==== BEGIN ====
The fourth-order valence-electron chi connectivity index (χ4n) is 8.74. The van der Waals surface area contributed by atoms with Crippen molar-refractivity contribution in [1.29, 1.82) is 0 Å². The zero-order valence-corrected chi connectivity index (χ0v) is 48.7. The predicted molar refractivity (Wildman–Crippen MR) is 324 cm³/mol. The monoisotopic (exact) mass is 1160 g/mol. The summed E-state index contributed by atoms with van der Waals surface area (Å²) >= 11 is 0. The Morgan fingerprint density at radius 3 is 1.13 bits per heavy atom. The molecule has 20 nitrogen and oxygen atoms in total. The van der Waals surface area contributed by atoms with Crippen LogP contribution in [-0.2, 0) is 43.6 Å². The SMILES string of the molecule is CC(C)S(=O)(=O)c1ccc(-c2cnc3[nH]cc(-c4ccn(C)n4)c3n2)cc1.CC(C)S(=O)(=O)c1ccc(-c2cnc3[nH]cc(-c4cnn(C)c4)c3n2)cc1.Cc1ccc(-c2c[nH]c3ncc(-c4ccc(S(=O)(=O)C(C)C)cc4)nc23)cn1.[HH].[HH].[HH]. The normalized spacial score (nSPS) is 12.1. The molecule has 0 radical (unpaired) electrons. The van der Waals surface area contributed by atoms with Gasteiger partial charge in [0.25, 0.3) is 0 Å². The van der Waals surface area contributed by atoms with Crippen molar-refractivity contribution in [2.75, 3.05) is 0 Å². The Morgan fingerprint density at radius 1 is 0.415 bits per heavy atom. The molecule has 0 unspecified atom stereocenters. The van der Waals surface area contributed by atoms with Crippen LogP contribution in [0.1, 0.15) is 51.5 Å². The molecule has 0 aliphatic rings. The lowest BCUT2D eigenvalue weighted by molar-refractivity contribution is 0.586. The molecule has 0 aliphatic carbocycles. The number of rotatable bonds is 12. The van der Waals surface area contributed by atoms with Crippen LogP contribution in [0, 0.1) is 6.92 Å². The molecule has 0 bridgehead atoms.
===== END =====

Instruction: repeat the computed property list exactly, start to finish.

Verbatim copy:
The fourth-order valence-electron chi connectivity index (χ4n) is 8.74. The van der Waals surface area contributed by atoms with Crippen molar-refractivity contribution in [1.29, 1.82) is 0 Å². The zero-order valence-corrected chi connectivity index (χ0v) is 48.7. The predicted molar refractivity (Wildman–Crippen MR) is 324 cm³/mol. The monoisotopic (exact) mass is 1160 g/mol. The summed E-state index contributed by atoms with van der Waals surface area (Å²) >= 11 is 0. The Morgan fingerprint density at radius 3 is 1.13 bits per heavy atom. The molecule has 20 nitrogen and oxygen atoms in total. The van der Waals surface area contributed by atoms with Crippen LogP contribution in [-0.2, 0) is 43.6 Å². The SMILES string of the molecule is CC(C)S(=O)(=O)c1ccc(-c2cnc3[nH]cc(-c4ccn(C)n4)c3n2)cc1.CC(C)S(=O)(=O)c1ccc(-c2cnc3[nH]cc(-c4cnn(C)c4)c3n2)cc1.Cc1ccc(-c2c[nH]c3ncc(-c4ccc(S(=O)(=O)C(C)C)cc4)nc23)cn1.[HH].[HH].[HH]. The normalized spacial score (nSPS) is 12.1. The molecule has 0 radical (unpaired) electrons. The van der Waals surface area contributed by atoms with Gasteiger partial charge in [0.25, 0.3) is 0 Å². The van der Waals surface area contributed by atoms with Crippen molar-refractivity contribution in [2.75, 3.05) is 0 Å². The Morgan fingerprint density at radius 1 is 0.415 bits per heavy atom. The molecule has 0 unspecified atom stereocenters. The van der Waals surface area contributed by atoms with Crippen LogP contribution in [0.1, 0.15) is 51.5 Å². The molecule has 0 aliphatic rings. The lowest BCUT2D eigenvalue weighted by molar-refractivity contribution is 0.586. The molecule has 0 aliphatic carbocycles. The number of rotatable bonds is 12. The van der Waals surface area contributed by atoms with Crippen LogP contribution in [0, 0.1) is 6.92 Å². The molecule has 0 bridgehead atoms.